My footsteps took the same journey as those who marched through the freezing forests, naked, to their death. My footsteps took those same uncertain steps, on the ground that was beaten down by the boots of prisoners in the barracks. My hands touched that same sharply cold wall inside the Majdanek concentration camp. My hands and feet, along with millions of others, touched this ground, as people do every year to honor the victims of the Holocaust.
Over the winter break, 150 college students and I traveled halfway across the world to visit concentration camps in Poland. As I inhaled the cold wind while walking through what seems to be the never-ending nightmare of Auschwitz-Birkenau, I fathomed what could be learned from this horrendous day. I truly could not decide.
How could humanity do such a thing?
I left Poland with many new friends and a greater appreciation for my own life, but I was unsure as to how that would manifest into action.
Stranded in the Boston airport for a layover, I was never so excited to see a mediocre looking cheeseburger from a fast food chain. After eating my dinner and calling my parents, I walked around the airport.
As I watched a small woman swiftly mop across the dirty airport floor, I felt bad for her and thought how miserable that job must be. Every single person from my trip attended great universities and had the choice to pick a path that interests them, but this woman is working at an airport Dunkin Donuts. I approached her in hopes of understanding why she was in this position.
With an unassuming smile and a large gap in between her teeth, she shyly asked to take my order. I wasn’t ordering anything. The 5-foot Ethiopian woman was sporting a Tom Brady shirt with pride. I found out that she had a visa and had been living alone in Boston for the last seven years. While conversing with her, I could tell she was surprised someone was even speaking to her. Her English was fine, but it definitely could be better. She told me she has yet to find a husband, and I told her I’m also lacking a man in my life. She likes America more than Ethiopia, because “the American government respects its people.”
A line quickly formed, and I let her get back to work. But I pulled out my phone and found an Ethiopian community center in Boston. I wrote down all the info and handed it to her. Her face lit up as she thanked me profusely. She said she’d call tomorrow morning.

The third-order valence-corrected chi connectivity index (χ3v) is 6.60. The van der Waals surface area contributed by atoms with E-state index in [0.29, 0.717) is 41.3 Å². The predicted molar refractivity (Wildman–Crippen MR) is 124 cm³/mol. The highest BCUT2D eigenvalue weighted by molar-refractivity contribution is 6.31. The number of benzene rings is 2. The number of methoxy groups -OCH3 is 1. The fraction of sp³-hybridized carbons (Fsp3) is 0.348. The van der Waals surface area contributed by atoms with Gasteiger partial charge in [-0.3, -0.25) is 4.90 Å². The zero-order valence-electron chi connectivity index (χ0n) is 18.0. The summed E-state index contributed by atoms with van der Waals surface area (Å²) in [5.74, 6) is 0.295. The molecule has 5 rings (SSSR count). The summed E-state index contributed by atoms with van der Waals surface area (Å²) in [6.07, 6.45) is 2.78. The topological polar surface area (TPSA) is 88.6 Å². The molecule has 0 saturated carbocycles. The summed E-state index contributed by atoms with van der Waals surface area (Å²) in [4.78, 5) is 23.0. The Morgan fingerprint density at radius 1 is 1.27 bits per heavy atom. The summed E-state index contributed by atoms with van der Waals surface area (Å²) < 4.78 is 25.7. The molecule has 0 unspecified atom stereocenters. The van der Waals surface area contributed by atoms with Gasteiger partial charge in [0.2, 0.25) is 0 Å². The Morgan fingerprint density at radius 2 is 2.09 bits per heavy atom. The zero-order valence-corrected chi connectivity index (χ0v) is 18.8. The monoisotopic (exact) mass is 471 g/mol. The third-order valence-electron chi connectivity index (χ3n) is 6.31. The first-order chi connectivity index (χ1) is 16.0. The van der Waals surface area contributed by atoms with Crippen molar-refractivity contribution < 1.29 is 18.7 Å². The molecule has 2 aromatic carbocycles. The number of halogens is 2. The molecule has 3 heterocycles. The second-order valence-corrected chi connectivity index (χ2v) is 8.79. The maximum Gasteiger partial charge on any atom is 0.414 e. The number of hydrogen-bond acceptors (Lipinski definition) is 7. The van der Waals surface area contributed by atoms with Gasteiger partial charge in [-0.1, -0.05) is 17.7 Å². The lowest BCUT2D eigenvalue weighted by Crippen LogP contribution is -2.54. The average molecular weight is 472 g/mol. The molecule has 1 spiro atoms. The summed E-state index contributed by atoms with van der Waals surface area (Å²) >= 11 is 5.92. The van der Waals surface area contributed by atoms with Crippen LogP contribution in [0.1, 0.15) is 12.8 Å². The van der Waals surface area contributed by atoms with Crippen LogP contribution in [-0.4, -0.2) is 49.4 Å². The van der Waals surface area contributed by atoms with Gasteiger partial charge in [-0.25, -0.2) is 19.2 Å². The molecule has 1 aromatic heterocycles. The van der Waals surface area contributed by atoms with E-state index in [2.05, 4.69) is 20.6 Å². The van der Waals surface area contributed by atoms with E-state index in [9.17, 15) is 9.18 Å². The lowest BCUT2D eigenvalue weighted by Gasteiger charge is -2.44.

My trip reminded me that every life has value, and every person has a complex story. As journalists, it is our duty to share those stories. People say that you never know what someone is going through until you walk in their shoes. With some good journalism, we can get pretty close. Stranded at the airport that day, I decided to tap into just one of the millions of stories.
A week before my trip, I was stuck in my own world of Instagram and Snapchat, constantly looking at other people’s lives. Some of the content was educational, and I thought I was gaining a broader world view. But to truly experience other cultures, you must interact and engage with people’s emotions. Sometimes, when talking to someone, you can find out the same information in The New York Times.
It shouldn’t take a trip abroad to the bleakest place on Earth to lead me to realize what is right in front of me. However, the trip did, and this is indicative of a larger societal problem of our generation and culture. America is a giant melting pot full of stories all around. Instead of relying on Instagram for content, people should rely on each other for stories as testimony of living experiences. The same euphoric rush felt when traveling abroad can be found in the city of Boston — all one has to do is venture to a neighborhood that is outside of their comfort zone.
A month later, I can say that my trip taught me about how privileged I am, especially in the context of American life. I have a socioeconomic standing that allows me to automatically reap the benefits of American public policy, and I am a member of a non-marginalized race. Given the context of the Holocaust, Jewish people should play the role of democratic watchdog and stand up for those who can’t.
The Holocaust happened because of a strong disregard for the Jewish people, who at the time were labeled “the other.” If we as a generation are unable to connect with people who are different than us, the phrase “never again” is meaningless. In order for “never again” to truly be put into practice, we must recognize the complexities of human hatred and break down the barriers of judging people based on their race and ethnicity. We say never again, but until we learn to accept differences and expose intolerance, this phrase has not lived up to its full potential. Our generation can not afford to raise bystanders.